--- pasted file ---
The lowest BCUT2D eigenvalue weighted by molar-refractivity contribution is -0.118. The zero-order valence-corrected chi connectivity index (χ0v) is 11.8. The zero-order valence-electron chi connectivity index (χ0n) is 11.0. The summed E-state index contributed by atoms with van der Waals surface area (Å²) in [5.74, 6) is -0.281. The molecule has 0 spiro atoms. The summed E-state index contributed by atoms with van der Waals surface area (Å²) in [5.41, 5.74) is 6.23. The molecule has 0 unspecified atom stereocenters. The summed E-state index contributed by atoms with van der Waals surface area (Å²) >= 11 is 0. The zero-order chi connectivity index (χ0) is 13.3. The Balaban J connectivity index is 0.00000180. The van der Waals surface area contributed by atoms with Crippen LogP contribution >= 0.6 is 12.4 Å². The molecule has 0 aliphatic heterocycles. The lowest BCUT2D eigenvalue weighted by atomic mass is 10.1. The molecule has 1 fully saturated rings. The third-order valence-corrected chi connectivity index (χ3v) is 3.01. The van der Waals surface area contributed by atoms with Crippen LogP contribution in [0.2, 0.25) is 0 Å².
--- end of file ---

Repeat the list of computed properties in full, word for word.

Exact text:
The lowest BCUT2D eigenvalue weighted by molar-refractivity contribution is -0.118. The zero-order valence-corrected chi connectivity index (χ0v) is 11.8. The zero-order valence-electron chi connectivity index (χ0n) is 11.0. The summed E-state index contributed by atoms with van der Waals surface area (Å²) in [5.74, 6) is -0.281. The molecule has 0 spiro atoms. The summed E-state index contributed by atoms with van der Waals surface area (Å²) in [5.41, 5.74) is 6.23. The molecule has 0 unspecified atom stereocenters. The summed E-state index contributed by atoms with van der Waals surface area (Å²) >= 11 is 0. The zero-order chi connectivity index (χ0) is 13.3. The Balaban J connectivity index is 0.00000180. The van der Waals surface area contributed by atoms with Crippen LogP contribution >= 0.6 is 12.4 Å². The molecule has 0 aliphatic heterocycles. The lowest BCUT2D eigenvalue weighted by atomic mass is 10.1. The molecule has 1 fully saturated rings. The third-order valence-corrected chi connectivity index (χ3v) is 3.01. The van der Waals surface area contributed by atoms with Crippen LogP contribution in [0.2, 0.25) is 0 Å².